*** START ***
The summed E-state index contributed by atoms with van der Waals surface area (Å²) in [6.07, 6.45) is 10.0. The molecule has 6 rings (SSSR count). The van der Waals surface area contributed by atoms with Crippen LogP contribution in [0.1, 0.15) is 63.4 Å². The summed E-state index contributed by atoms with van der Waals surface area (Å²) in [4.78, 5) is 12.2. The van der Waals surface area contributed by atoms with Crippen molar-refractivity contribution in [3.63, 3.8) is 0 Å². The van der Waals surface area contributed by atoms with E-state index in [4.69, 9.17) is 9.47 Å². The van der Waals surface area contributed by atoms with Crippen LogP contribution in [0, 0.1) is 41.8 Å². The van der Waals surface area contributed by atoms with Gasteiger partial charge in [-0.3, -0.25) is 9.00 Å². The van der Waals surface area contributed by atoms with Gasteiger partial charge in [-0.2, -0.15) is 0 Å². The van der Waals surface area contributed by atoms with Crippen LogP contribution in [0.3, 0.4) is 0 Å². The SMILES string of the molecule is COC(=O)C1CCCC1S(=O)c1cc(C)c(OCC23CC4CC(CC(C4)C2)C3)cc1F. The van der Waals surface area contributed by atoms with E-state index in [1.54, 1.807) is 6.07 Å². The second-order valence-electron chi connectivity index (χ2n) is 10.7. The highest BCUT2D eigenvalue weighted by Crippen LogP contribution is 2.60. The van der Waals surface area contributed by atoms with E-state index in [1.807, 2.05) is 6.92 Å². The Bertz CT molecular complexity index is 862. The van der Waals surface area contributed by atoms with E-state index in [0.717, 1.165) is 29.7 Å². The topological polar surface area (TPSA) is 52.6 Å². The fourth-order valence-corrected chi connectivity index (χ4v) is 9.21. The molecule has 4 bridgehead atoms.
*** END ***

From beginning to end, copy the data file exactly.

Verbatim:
The summed E-state index contributed by atoms with van der Waals surface area (Å²) in [6.07, 6.45) is 10.0. The molecule has 6 rings (SSSR count). The van der Waals surface area contributed by atoms with Crippen LogP contribution in [0.1, 0.15) is 63.4 Å². The summed E-state index contributed by atoms with van der Waals surface area (Å²) in [4.78, 5) is 12.2. The van der Waals surface area contributed by atoms with Crippen molar-refractivity contribution in [3.63, 3.8) is 0 Å². The van der Waals surface area contributed by atoms with E-state index in [4.69, 9.17) is 9.47 Å². The van der Waals surface area contributed by atoms with Crippen LogP contribution in [0, 0.1) is 41.8 Å². The van der Waals surface area contributed by atoms with Gasteiger partial charge in [-0.3, -0.25) is 9.00 Å². The van der Waals surface area contributed by atoms with Gasteiger partial charge in [-0.2, -0.15) is 0 Å². The van der Waals surface area contributed by atoms with Crippen LogP contribution in [0.3, 0.4) is 0 Å². The SMILES string of the molecule is COC(=O)C1CCCC1S(=O)c1cc(C)c(OCC23CC4CC(CC(C4)C2)C3)cc1F. The van der Waals surface area contributed by atoms with E-state index in [1.54, 1.807) is 6.07 Å². The second-order valence-electron chi connectivity index (χ2n) is 10.7. The highest BCUT2D eigenvalue weighted by Crippen LogP contribution is 2.60. The van der Waals surface area contributed by atoms with E-state index in [1.807, 2.05) is 6.92 Å². The Bertz CT molecular complexity index is 862. The van der Waals surface area contributed by atoms with E-state index in [0.717, 1.165) is 29.7 Å². The topological polar surface area (TPSA) is 52.6 Å². The fourth-order valence-corrected chi connectivity index (χ4v) is 9.21. The molecule has 4 bridgehead atoms.